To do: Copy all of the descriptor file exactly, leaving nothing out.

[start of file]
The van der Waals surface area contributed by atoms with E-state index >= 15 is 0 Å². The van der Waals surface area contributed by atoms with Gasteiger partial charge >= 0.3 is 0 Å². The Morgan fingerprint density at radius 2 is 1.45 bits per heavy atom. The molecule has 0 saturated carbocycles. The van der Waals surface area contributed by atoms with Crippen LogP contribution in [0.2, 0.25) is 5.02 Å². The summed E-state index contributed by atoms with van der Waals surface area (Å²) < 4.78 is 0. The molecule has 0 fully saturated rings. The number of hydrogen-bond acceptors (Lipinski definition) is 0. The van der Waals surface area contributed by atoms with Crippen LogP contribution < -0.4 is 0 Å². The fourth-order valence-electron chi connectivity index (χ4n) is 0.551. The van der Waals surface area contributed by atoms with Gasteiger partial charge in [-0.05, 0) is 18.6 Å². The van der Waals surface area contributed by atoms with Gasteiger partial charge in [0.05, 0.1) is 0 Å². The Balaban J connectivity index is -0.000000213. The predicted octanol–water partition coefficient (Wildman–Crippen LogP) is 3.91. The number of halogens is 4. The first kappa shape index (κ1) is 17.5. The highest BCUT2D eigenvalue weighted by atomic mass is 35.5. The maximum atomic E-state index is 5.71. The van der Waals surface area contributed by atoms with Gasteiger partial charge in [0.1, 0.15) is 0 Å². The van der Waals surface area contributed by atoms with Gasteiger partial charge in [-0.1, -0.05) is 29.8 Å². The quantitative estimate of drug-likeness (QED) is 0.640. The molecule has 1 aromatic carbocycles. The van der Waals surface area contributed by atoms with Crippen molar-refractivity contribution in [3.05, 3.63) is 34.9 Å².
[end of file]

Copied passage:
The van der Waals surface area contributed by atoms with E-state index >= 15 is 0 Å². The van der Waals surface area contributed by atoms with Gasteiger partial charge >= 0.3 is 0 Å². The Morgan fingerprint density at radius 2 is 1.45 bits per heavy atom. The molecule has 0 saturated carbocycles. The van der Waals surface area contributed by atoms with Crippen LogP contribution in [0.2, 0.25) is 5.02 Å². The summed E-state index contributed by atoms with van der Waals surface area (Å²) < 4.78 is 0. The molecule has 0 fully saturated rings. The number of hydrogen-bond acceptors (Lipinski definition) is 0. The van der Waals surface area contributed by atoms with Crippen LogP contribution < -0.4 is 0 Å². The fourth-order valence-electron chi connectivity index (χ4n) is 0.551. The van der Waals surface area contributed by atoms with Gasteiger partial charge in [-0.05, 0) is 18.6 Å². The van der Waals surface area contributed by atoms with Gasteiger partial charge in [0.05, 0.1) is 0 Å². The Balaban J connectivity index is -0.000000213. The predicted octanol–water partition coefficient (Wildman–Crippen LogP) is 3.91. The number of halogens is 4. The first kappa shape index (κ1) is 17.5. The highest BCUT2D eigenvalue weighted by atomic mass is 35.5. The maximum atomic E-state index is 5.71. The van der Waals surface area contributed by atoms with Gasteiger partial charge in [0.1, 0.15) is 0 Å². The van der Waals surface area contributed by atoms with Gasteiger partial charge in [-0.1, -0.05) is 29.8 Å². The quantitative estimate of drug-likeness (QED) is 0.640. The molecule has 1 aromatic carbocycles. The van der Waals surface area contributed by atoms with Crippen molar-refractivity contribution in [3.05, 3.63) is 34.9 Å².